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NSW Midwifery Workforce Overworked and Undervalued

The Australian College of Midwives joins with midwives in NSW, calling for safety and quality to be adequately addressed.

Midwives are highly trained and skilled primary care providers for pregnancy, birth and the postnatal period. In public hospitals, care along the childbirth continuum should be provided exclusively by midwives but due to an under staffed and under supported midwifery workforce, Registered and Enrolled Nurses and Assistants in Nursing (AINs) who are not clinically trained to provide midwifery care, are often required to staff postnatal wards, meaning women and their babies may not receive the support they need. This needs to be addressed.

Postnatal care and support that is provided by midwives results in better outcomes for parents and babies and can often reduce readmission. 

ACM President, Professor Joanne Gray said, “It is vital that midwives have workloads that are sustainable, so that they can provide the necessary care women and their babies require”. 

The current midwifery staffing tool to ensure safe staffing levels which meet the needs of parents and babies in NSW Public Hospitals requires review. Improved staffing levels factoring in both mothers and their babies, must be actioned to ensure a thriving midwifery workforce into the future.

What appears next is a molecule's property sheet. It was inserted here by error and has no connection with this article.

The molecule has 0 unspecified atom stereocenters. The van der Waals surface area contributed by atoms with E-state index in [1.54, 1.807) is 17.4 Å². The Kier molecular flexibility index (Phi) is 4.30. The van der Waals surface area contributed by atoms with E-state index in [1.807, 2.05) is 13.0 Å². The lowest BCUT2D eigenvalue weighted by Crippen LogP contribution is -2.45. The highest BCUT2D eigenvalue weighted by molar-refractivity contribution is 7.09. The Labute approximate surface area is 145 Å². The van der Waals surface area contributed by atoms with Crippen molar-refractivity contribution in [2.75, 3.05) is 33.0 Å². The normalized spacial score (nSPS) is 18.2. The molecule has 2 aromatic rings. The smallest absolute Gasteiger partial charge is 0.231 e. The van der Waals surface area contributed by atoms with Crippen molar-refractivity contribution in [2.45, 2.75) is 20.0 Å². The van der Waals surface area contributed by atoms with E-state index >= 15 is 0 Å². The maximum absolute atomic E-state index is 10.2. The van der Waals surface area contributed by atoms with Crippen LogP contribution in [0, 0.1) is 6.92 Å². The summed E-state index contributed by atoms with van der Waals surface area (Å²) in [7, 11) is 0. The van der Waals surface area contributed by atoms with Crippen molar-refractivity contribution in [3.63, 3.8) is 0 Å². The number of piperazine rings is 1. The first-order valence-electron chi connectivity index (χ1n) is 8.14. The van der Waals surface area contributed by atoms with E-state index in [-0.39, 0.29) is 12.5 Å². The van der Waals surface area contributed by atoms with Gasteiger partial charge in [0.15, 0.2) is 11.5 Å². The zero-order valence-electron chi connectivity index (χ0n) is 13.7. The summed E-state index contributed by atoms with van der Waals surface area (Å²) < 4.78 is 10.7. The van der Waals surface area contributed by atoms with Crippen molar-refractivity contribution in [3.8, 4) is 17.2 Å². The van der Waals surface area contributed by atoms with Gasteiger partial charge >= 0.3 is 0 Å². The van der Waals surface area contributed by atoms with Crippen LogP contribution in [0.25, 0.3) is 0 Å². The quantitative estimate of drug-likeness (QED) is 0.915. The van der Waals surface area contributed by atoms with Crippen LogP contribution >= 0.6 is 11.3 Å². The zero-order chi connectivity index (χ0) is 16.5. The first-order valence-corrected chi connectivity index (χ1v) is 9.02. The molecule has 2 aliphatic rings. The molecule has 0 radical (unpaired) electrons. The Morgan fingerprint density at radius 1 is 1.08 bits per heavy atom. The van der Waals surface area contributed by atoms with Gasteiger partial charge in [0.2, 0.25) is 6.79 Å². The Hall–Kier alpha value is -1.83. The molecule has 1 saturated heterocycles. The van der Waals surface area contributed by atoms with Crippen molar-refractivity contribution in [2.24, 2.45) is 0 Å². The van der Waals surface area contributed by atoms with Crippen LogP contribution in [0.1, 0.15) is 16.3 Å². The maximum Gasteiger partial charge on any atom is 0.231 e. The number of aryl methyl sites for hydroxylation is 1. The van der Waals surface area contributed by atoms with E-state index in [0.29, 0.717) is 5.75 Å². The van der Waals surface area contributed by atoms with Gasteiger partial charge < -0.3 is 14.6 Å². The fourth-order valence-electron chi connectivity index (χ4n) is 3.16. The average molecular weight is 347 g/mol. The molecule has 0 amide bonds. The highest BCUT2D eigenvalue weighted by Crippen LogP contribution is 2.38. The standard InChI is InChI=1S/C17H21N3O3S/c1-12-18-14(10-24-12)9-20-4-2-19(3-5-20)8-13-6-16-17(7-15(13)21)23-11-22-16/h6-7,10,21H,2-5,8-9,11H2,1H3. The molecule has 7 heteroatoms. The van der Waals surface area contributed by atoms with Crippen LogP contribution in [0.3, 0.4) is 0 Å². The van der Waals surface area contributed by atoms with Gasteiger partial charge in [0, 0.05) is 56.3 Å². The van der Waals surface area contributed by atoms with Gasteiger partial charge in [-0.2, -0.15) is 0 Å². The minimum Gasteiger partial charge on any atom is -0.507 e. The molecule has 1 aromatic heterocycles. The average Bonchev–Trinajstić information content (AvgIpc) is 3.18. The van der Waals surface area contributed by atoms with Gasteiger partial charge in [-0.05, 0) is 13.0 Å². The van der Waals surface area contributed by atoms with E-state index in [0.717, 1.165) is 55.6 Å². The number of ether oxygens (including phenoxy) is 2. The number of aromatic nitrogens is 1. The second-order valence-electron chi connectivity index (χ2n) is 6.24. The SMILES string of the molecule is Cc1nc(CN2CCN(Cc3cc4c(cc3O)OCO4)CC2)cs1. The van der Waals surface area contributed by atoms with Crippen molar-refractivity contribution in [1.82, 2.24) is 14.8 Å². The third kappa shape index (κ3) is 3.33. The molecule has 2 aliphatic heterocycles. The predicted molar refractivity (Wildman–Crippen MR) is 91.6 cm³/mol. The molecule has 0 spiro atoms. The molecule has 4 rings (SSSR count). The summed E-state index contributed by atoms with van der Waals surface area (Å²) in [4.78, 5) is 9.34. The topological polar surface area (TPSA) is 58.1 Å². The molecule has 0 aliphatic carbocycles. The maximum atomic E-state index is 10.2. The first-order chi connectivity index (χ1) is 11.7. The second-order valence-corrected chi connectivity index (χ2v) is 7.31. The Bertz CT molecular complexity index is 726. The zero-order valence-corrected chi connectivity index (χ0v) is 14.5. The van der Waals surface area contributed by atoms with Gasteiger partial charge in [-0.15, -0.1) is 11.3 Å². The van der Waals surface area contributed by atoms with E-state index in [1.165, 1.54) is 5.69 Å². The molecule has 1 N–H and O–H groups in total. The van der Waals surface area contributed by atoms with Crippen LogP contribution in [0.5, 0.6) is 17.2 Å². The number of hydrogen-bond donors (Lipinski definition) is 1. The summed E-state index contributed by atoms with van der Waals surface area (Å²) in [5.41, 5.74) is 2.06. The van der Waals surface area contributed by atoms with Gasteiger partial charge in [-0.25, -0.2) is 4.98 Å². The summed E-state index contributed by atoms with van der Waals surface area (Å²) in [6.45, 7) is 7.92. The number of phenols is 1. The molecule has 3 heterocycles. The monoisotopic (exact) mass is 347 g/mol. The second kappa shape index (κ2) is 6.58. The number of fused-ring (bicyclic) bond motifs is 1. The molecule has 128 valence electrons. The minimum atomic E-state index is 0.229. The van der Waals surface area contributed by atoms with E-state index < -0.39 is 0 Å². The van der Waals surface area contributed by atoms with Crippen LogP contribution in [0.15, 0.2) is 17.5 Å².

Women, regardless of where they live, should have access to midwifery led continuity of carer; the maternity model of care known to provide the best birth outcomes for mothers and babies. 
Improved maternity staffing is necessary to ensure current staff are retained and help prevent more midwives from leaving the public health system, due to burn out, early retirement or seeking better conditions and pay in other states or territories.
Further investment in the midwifery workforce including training, recruitment and retention of midwives in regional NSW is required.
Midwifery students require high quality clinical placements where they are supported and supervised by midwives. 
Clinical midwifery educators must be prioritised to ensure that midwifery students and early career midwives are supported to develop skills and consolidate learning.


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